The Washington, DC region is great >> and it can be greater.


Breakfast links: Living for the city

Photo by ElvertBarnes on Flickr.
DC homicide could be lowest since '63: The city's murder rate has reached historic lows. If the pace continues, it will reach 108 this year, compared with 132 last year and the lowest since 1963. (Post)

Anthony Williams '14?: With many debacles from Mayor Gray and Kwame Brown, who can lead DC? Colbert King wants Tony Williams back. (Post)

MBT plans fleshed out: A FONSI for Metropolitan Branch Trail improvements has more details of plans: 10-12' paths, better signage and markings, lighting and call boxes. An elevated structure in Takoma didn't make the cut. (WashCycle)

Strip mall to positive mixed-use: An underutilized Arlandria strip mall could become a mixed-use development under a new proposal, which would also retain an organic grocery and CVS, as residents desire. (The Arlandrian)

Join the RAC: Want to join the WMATA Riders' Advisory Council? There are slots in DC (2), Prince George's (2), Arlington (1) and at-large (1) coming up this year; the Board could reappoint the existing members or appoint new ones (maybe you!) Apply here.

Silver Line still at risk: The Silver Line project has used much of its contingency and might end up facing cost overruns. (Post) ... Japan's problems have delayed railcar delivery as well. (Examiner)

Britain debates higher speed limits: A British plan to raise the national speed limit from 70 to 80 mph is being debated. It will get places faster, but doesn't consider the additional cost of fuel and lives. (BBC)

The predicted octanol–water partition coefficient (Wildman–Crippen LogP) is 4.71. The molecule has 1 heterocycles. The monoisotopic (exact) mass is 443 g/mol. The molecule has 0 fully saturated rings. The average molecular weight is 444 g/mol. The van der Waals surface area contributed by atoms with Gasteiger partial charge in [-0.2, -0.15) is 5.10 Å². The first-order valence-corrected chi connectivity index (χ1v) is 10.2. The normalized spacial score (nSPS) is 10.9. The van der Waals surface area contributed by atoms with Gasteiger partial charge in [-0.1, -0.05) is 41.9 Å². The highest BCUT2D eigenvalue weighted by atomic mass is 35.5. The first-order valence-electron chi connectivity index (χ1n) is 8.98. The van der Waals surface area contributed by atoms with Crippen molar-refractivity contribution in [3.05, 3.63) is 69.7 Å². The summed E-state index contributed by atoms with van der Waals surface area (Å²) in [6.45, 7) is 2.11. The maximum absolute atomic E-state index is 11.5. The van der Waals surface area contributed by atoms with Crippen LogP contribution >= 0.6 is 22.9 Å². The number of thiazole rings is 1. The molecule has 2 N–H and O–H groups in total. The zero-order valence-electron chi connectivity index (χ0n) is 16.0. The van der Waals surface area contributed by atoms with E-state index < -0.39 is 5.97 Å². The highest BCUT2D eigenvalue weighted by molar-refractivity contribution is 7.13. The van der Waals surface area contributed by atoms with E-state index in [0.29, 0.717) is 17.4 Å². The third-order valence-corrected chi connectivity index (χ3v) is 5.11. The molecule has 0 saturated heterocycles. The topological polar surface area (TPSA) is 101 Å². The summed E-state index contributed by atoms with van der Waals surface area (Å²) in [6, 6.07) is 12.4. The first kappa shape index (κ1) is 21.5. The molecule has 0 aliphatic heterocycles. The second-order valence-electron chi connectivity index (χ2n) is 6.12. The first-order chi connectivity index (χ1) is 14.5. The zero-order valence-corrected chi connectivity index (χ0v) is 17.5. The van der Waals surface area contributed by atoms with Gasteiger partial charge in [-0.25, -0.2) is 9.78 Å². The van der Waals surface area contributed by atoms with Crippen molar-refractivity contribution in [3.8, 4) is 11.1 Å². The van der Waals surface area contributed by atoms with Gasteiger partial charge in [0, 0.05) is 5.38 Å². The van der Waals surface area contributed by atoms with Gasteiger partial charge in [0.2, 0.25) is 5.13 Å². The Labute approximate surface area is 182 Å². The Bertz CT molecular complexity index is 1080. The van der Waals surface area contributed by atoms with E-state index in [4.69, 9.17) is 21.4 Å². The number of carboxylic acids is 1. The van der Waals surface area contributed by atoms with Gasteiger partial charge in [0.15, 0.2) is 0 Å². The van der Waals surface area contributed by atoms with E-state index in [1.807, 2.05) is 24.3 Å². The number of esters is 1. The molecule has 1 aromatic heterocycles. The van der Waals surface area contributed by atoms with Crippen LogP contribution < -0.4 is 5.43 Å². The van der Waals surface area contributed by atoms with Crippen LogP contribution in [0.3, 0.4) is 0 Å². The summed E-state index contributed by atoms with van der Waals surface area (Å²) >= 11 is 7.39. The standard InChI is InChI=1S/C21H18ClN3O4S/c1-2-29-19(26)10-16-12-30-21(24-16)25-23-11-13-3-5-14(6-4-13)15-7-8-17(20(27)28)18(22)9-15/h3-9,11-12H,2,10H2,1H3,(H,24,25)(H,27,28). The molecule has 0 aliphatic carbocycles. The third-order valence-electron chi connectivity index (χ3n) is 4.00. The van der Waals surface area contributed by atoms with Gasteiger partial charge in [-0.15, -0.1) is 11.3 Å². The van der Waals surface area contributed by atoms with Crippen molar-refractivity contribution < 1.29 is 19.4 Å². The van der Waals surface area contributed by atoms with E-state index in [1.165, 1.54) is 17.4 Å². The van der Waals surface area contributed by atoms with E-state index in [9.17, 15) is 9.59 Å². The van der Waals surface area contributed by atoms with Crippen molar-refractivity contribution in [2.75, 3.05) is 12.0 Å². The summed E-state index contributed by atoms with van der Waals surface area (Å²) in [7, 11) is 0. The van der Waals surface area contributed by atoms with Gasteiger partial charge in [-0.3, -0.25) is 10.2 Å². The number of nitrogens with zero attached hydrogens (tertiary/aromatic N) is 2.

And..: Metro executives are eating well. (Examiner) ... How do you cross the street in Chevy Chase DC? (PoP) ... Md. Del. Sheila Hixson is pushing for sales taxes on online purchases. (WBJ) ... Long DC taxi rides will soon no longer have a cap of $19. (WTOP)

Have a tip for the links? Submit it here.
John Muller is an associate librarian, journalist and historian. He has written two books, Frederick Douglass in Washington, DC, Mark Twain in Washington, DC, and also writes at Death and Life of Old Anacostia


Add a comment »

In this age of austerity and given WMATA's precarious financial condition, some wonder bread, pb&j, and some ice water is all the Board should be eating.

That food that they're consuming should be reported as taxable income as well.

by Redline SOS on Oct 3, 2011 9:24 am • linkreport

I have always thought that part of Arlandria would be a good opportunity for development. It would also be a good chance to add a streetcar from the new Potomac Yard Metro through here to Shirlington. Adding development potential to light industry on Four Mile Run Dr.

by MW on Oct 3, 2011 9:46 am • linkreport

Wow, people freaked out about the pedestrian crossings in Chevy Chase. This flag system has been there for a few years and seems to be working fine. It doesn't allow people to cross with impunity, but does allow them to cross carefully where that was almost impossible before. This stretch of road handles a lot of car traffic, but is also the historic heart of Chevy Chase DC, with the libary, post office, numerous local businesses and a bus station all located in a 3-block stretch that also includes at least one senior living facility. To make it into another Rockville Pike simply isn't an attractive or viable alternative.

by Crickey7 on Oct 3, 2011 10:11 am • linkreport

The news that METRO's Board has concealed the true project status of the Silver Line should warrant an article on GGW. It tells us the incredible hubris of these unelected and seemingly unaccountable Boards should be disbanded in the long haul. People seem to think taxpayers will pony up forever for the mistakes of government but they won't. This endangers future projects of all kinds from Bikeshare to pedestrain even light rail or trolley plans. I hope GGW will speak out for greater accountability. This is a scandal and the board should be asked to